LONDON: Many consumers in some of Europe's biggest markets believe their personal financial situation will deteriorate during the coming year, a survey has found.

The Janus Capital Group partnered with Absolute Strategy Research and TNS-BMRB to interview 6,010 adults from France, Germany, Italy, the Netherlands, Spain and the UK.

Overall, the resultant index of financial wellbeing peaked at 45 points in the Netherlands, but dropped to -50 points in Spain.

Totals fell by the largest margin, 23 points, in France since a similar study in 2009, and only Germany enjoyed an uptick.

Looking ahead, the majority of participants "have revised down their expectations" for the next 12 months, the Janus Capital Group revealed.

A further 28% of households anticipated they were likely to be worse off going forward, measured against 24% backing this statement in 2009.

More specifically, 55% of Spanish residences reported their circumstances had depreciated after the last round of research.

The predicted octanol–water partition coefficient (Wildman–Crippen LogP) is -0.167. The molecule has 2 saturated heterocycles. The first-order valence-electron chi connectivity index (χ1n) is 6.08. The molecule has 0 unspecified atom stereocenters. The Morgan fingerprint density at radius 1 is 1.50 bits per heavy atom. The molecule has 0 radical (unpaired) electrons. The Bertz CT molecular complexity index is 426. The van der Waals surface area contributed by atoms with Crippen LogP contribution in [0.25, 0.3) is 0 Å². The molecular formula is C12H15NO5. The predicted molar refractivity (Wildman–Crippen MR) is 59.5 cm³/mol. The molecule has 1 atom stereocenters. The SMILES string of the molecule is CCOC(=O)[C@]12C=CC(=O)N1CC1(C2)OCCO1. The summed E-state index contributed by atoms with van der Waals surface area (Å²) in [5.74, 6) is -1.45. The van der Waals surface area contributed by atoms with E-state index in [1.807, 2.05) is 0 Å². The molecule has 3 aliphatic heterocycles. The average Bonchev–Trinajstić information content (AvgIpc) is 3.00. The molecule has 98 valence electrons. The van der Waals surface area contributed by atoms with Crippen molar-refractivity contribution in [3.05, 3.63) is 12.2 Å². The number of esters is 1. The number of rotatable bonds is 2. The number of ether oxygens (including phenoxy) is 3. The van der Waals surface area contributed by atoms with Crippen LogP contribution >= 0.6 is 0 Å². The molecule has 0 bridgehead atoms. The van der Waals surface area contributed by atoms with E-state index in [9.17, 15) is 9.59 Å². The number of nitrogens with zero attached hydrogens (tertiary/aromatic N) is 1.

Just 29% of Germans participants, and 28% in the Netherlands, also supported this assertion.

Inflation was causing anxiety among 37% of the panel, while higher unemployment posted 19%, and declining income and rising taxation both reached 15%.

Elsewhere, 16% of those polled indicated their income was insufficient to support current spending patterns, and 49% were "making ends meet".

Approximately 32% are managing to save money, and fewer shoppers had borrowings on credit cards or unsecured loans compared with 2009.

"European consumers appear to have lost their optimism for a speedy recovery from recession," said David Bowers, of Absolute Strategy Research.

"Rather than the broad-based recovery that was hoped for, European household finances appear on an increasingly divergent trend."

Data sourced from PR Log; additional content by Warc staff